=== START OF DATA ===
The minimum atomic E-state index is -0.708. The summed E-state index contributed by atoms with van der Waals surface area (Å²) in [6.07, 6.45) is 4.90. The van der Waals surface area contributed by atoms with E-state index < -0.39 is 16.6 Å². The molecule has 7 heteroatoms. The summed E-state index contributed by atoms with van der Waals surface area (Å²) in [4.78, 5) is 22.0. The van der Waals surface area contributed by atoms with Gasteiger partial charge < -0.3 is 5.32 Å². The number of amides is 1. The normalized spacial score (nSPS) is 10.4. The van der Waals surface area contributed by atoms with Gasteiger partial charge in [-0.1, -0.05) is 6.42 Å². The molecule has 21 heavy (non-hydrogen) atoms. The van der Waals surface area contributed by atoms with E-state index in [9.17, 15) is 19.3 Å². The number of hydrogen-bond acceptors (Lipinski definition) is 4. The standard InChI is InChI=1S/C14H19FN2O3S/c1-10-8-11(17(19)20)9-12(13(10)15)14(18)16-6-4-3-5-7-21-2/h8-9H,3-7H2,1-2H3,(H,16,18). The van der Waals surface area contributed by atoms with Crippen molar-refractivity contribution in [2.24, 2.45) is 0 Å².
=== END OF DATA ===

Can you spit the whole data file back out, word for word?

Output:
The minimum atomic E-state index is -0.708. The summed E-state index contributed by atoms with van der Waals surface area (Å²) in [6.07, 6.45) is 4.90. The van der Waals surface area contributed by atoms with E-state index < -0.39 is 16.6 Å². The molecule has 7 heteroatoms. The summed E-state index contributed by atoms with van der Waals surface area (Å²) in [4.78, 5) is 22.0. The van der Waals surface area contributed by atoms with Gasteiger partial charge < -0.3 is 5.32 Å². The number of amides is 1. The normalized spacial score (nSPS) is 10.4. The van der Waals surface area contributed by atoms with Gasteiger partial charge in [-0.1, -0.05) is 6.42 Å². The molecule has 21 heavy (non-hydrogen) atoms. The van der Waals surface area contributed by atoms with E-state index in [9.17, 15) is 19.3 Å². The number of hydrogen-bond acceptors (Lipinski definition) is 4. The standard InChI is InChI=1S/C14H19FN2O3S/c1-10-8-11(17(19)20)9-12(13(10)15)14(18)16-6-4-3-5-7-21-2/h8-9H,3-7H2,1-2H3,(H,16,18). The van der Waals surface area contributed by atoms with Crippen molar-refractivity contribution in [2.24, 2.45) is 0 Å².